In the end my (male) fiancÃ© and I both got bands we like and wore them straight away and now years later we take them off to do the washing up or go swimming and routinely forget to put them back on for weeks at a time. So I guess I'm not very good at the whole thing.
But if a man likes jewellery, and he wants to share his excitement at getting married, why shouldn't he get an engagement ring if he wants? They should just be optional for everyone, not some bogus way of measuring love as if carats and diamonds can translate directly into emotional commitment.
And anyway, to go back to the most pressing point, mangagement?! Seriously?! Maybe we should encourage people in poly relationships to wear special commitment rings so that mengagement can be used, at least it's actually got the word engagement in it.
I want a space for the girls who don't feel sexual and want a place to talk about geometry instead of hair.
I don't think that women working for these magazines are anti-feminist, but I find some of what I'm reading about how wonderful Nuts was pretty, again, baffling. I don't think the opposite of posing for a lad's mag is being'sexually naÃ¯ve' any more than I think that the opposite of being an investment banker is being flat broke.
Yes, magazines aimed at women are just as bad, if not worse, content-wise. All those articles about dieting and celebrities with personal problems and how big the rock on your finger should be to prove that he really loves you.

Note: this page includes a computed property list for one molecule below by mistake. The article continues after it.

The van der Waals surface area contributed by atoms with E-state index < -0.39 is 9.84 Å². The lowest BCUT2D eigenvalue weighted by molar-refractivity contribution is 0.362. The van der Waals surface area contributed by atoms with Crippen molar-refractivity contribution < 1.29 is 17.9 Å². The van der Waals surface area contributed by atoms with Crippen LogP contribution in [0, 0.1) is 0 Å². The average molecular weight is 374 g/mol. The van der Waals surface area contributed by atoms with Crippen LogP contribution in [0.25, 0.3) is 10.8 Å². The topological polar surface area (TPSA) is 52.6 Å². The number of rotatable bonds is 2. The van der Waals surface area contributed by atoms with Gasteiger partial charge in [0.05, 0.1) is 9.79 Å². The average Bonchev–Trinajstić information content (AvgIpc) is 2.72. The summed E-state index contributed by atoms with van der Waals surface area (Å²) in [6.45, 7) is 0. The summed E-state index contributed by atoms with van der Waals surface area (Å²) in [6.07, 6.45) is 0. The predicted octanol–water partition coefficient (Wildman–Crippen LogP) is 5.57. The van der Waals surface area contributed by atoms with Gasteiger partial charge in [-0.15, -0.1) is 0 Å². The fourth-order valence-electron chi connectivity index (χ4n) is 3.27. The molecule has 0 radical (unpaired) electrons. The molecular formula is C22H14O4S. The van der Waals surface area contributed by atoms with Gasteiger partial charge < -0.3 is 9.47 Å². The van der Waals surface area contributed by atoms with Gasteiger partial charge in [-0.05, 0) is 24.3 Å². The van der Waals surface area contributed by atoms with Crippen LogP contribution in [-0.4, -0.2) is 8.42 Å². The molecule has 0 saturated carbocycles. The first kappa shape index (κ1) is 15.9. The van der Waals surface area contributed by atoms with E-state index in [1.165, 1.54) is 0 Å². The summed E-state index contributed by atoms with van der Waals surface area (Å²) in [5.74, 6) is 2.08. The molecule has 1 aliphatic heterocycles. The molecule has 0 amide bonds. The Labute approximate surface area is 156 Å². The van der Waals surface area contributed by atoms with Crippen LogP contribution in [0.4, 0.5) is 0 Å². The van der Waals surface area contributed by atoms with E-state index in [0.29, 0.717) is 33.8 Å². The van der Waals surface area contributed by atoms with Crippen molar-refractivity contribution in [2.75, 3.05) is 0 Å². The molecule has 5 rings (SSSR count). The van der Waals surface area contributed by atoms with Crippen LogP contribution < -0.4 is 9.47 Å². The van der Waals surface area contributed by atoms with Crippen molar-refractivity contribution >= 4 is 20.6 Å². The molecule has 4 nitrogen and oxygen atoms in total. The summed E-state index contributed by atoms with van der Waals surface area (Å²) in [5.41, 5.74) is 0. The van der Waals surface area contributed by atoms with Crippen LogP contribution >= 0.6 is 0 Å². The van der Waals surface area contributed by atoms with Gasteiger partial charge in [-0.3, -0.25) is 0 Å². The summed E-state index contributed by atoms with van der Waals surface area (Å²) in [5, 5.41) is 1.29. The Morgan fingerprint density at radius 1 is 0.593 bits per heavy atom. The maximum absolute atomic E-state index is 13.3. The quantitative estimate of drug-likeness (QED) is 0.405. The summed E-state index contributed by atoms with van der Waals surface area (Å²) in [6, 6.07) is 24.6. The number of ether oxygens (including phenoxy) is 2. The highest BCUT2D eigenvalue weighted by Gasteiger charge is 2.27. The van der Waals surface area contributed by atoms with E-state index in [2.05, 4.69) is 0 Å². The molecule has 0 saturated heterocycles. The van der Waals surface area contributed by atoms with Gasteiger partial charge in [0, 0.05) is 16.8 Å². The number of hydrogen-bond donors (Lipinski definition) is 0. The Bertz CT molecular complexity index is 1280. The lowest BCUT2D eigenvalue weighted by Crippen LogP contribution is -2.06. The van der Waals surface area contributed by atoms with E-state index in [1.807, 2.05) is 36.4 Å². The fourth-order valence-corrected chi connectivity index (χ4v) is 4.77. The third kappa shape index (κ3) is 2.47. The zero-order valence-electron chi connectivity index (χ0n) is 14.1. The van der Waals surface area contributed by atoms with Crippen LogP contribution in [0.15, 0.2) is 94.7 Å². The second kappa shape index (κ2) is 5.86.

But pointing out one problem doesn't make another better. If some women want to work for lads mags I wouldn't stop them (and I do think you can be a feminist and work for publications like Nuts, whether on the features desk or on the cover).
But I also want a space for the girls who don't feel sexual and want a place to talk about geometry instead of hair. Or as well as. A space for the boys who want to learn how to apply eyeliner. The kids and adults who don't define as a binary gender and want to talk about the things they're passionate about, the things that excite them, the things that turn them on, even if those things aren't seen as normal or interesting or acceptable in the mainstream media.
I've found those spaces on the internet - that's one of the beauties of being connected to so many other people, being able to find people who share your interests, no matter what those might be. And if that's what's killing off the old glossy magazines with their restricted worldview and their narrow beauty standards... Well, it's hard to really mourn that.